Holder Contempt Vote to Proceed in U.S. House, Boehner Says
The U.S. House plans to proceed with a vote on whether Attorney General Eric Holder should be cited for contempt of Congress, the first proceeding of its kind against a Cabinet member.
The contempt vote will be held tomorrow concerning documents that Holder declined to provide to Congress related to the Fast and Furious federal gun operation, said House Speaker John Boehner, an Ohio Republican. President Barack Obama has asserted executive privilege over the documents and declined to turn them over.
“We’d really rather not be there,” Boehner told reporters today in Washington. The White House hasn’t cooperated with the House Republicans’ requests “to get to the bottom of a very serious issue,” Boehner said.
The contempt vote would escalate a standoff that began last year between the administration and Republican lawmakers over Fast and Furious, which allowed illegal gun purchases in the U.S. in an effort to link the weapons to Mexican drug cartels. The vote would occur the same day the Supreme Court rules on a constitutional challenge to the president’s health-care overhaul.
The National Rifle Association told House members in a June 20 letter it would consider the Holder contempt vote in evaluations of candidates for office. The group said that the Obama administration tried to use Fast and Furious “to advance its gun-control agenda.”
Democrats, citing the National Rifle Association’s support of the contempt motion, accused Republicans of trying to divert the public’s attention from the need for tougher firearms trafficking laws to stem gun smuggling into Mexico.
Republicans want “political blood” so “instead of going after guns, the Congress is going after the attorney general,” Democratic Representative Carolyn Maloney of New York told reporters at a news conference.
If lawmakers hold the attorney general in contempt, the matter would go to the U.S. attorney in Washington to determine whether criminal prosecution is warranted. House leaders also may seek authority to file a lawsuit to obtain a court order directing Holder to comply with the committee’s subpoena.
Both sides remained at an impasse after a meeting yesterday among White House and Justice Department officials and representatives of Boehner and the House Oversight and Government Reform Committee. The panel voted along party lines last week to approve the contempt citation.
White House Counsel Kathryn Ruemmler and other administration officials showed congressional staffers a sampling of fewer than 30 pages from material Holder had offered to turn over to avert a contempt vote, said a House Republican aide, who asked for anonymity and wasn’t authorized to discuss the matter.
The officials told congressional staffers that Holder was prepared to turn over an unspecified compilation of hundreds of documents if the committee first agreed to drop the contempt proceedings, the aide said. Congressional staffers rejected the offer, first made on June 19 when Holder met with Darrell Issa of California, who is chairman of the oversight panel, and Maryland Representative Elijah Cummings, the committee’s top Democrat, the aide said.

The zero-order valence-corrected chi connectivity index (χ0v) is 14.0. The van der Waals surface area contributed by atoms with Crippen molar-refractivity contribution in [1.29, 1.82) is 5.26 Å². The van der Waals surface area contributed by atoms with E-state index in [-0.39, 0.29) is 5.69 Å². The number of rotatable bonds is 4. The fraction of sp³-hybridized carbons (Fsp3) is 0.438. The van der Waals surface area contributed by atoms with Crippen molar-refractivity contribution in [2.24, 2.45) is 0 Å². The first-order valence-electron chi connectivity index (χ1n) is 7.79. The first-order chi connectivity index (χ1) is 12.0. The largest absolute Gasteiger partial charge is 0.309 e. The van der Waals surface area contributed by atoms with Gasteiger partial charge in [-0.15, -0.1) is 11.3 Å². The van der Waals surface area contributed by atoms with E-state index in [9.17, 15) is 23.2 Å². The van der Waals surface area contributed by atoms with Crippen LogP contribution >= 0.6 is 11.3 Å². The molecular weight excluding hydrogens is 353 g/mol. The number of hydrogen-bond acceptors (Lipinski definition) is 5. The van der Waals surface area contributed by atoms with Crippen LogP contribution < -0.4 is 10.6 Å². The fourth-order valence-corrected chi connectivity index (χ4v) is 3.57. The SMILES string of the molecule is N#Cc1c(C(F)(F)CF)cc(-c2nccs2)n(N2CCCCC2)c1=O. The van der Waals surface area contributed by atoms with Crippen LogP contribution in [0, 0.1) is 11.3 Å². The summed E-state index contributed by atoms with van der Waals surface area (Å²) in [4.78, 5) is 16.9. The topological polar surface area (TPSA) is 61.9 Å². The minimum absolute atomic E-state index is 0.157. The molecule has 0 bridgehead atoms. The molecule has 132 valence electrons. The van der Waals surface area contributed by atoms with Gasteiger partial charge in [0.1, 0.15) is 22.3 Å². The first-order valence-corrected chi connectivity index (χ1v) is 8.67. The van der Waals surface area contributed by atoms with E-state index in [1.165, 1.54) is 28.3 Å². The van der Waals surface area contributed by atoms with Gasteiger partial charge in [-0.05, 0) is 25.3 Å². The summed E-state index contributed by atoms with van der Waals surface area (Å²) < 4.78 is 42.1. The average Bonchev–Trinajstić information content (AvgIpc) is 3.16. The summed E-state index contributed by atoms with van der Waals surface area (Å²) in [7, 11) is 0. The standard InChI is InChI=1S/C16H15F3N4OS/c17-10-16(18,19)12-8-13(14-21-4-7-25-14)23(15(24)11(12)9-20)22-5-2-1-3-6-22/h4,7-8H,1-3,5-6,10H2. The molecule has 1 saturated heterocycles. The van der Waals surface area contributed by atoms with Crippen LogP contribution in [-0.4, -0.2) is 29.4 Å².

“This was a good-faith effort to resolve this while still protecting the institutional prerogatives of the executive branch, often championed by these same Republicans criticizing us right now,” Eric Shultz, a White House spokesman, said in an e-mail statement. “Unfortunately, Republicans have opted for political theater rather than conduct legitimate Congressional oversight.”
No follow-up meeting was scheduled, the aide said. Still, additional discussions are possible if the administration seeks them, the aide said.
Executive privilege is a principle that says the executive branch can’t be required by Congress to disclose confidential communications because their release would chill the candid advice provided by government officials or White House advisers.
The House is seeking documents describing internal Justice Department discussions about a February 2011 letter to lawmakers on Fast and Furious that Holder later said mistakenly contained incorrect information. The documents sought by the panel cover the 10-month period between the initial letter and a subsequent one the Justice Department sent to correct the erroneous statements.
The Justice Department says it has provided more than 7,600 pages of documents in the case. During a Rules Committee hearing, Issa said that the Justice Department provided “what shows their side of the story.”
Cummings retorted that lawmakers “should be able as reasonable people to get this resolved” because the contempt citation against Holder would be “a stain on us as an institution.”
In the operation, the U.S. lost track of guns that turned up at crime scenes in Mexico. Holder has said that when he learned about Fast and Furious, he halted use of the tactics and asked the Justice Department’s inspector general to investigate.
No Cabinet member has ever been held in contempt by either chamber of Congress, said Senate Historian Donald Ritchie.
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